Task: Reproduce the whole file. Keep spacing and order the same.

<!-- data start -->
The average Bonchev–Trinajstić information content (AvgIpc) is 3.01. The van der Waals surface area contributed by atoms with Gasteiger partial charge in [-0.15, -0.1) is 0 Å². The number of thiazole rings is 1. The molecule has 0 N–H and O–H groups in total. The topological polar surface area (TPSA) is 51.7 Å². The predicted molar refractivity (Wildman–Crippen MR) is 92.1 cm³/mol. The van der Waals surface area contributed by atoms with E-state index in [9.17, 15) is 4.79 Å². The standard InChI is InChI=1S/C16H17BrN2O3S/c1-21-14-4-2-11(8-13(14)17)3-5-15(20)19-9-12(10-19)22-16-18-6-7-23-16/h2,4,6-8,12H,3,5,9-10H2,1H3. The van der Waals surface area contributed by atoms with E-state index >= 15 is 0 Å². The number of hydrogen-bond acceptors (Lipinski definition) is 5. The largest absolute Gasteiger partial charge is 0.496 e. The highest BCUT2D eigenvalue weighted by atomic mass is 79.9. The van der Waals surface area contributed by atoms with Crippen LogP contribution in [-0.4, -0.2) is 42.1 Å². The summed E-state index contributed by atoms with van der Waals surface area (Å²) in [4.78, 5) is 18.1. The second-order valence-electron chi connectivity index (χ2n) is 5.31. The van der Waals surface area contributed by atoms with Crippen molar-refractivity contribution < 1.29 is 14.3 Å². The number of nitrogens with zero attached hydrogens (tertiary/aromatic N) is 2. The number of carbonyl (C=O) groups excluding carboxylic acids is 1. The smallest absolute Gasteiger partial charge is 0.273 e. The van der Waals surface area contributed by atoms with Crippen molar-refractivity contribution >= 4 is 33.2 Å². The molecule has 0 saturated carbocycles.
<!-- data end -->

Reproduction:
The average Bonchev–Trinajstić information content (AvgIpc) is 3.01. The van der Waals surface area contributed by atoms with Gasteiger partial charge in [-0.15, -0.1) is 0 Å². The number of thiazole rings is 1. The molecule has 0 N–H and O–H groups in total. The topological polar surface area (TPSA) is 51.7 Å². The predicted molar refractivity (Wildman–Crippen MR) is 92.1 cm³/mol. The van der Waals surface area contributed by atoms with E-state index in [9.17, 15) is 4.79 Å². The standard InChI is InChI=1S/C16H17BrN2O3S/c1-21-14-4-2-11(8-13(14)17)3-5-15(20)19-9-12(10-19)22-16-18-6-7-23-16/h2,4,6-8,12H,3,5,9-10H2,1H3. The van der Waals surface area contributed by atoms with E-state index >= 15 is 0 Å². The number of hydrogen-bond acceptors (Lipinski definition) is 5. The largest absolute Gasteiger partial charge is 0.496 e. The highest BCUT2D eigenvalue weighted by atomic mass is 79.9. The van der Waals surface area contributed by atoms with Crippen LogP contribution in [-0.4, -0.2) is 42.1 Å². The summed E-state index contributed by atoms with van der Waals surface area (Å²) in [4.78, 5) is 18.1. The second-order valence-electron chi connectivity index (χ2n) is 5.31. The van der Waals surface area contributed by atoms with Crippen molar-refractivity contribution < 1.29 is 14.3 Å². The number of nitrogens with zero attached hydrogens (tertiary/aromatic N) is 2. The number of carbonyl (C=O) groups excluding carboxylic acids is 1. The smallest absolute Gasteiger partial charge is 0.273 e. The van der Waals surface area contributed by atoms with Crippen molar-refractivity contribution >= 4 is 33.2 Å². The molecule has 0 saturated carbocycles.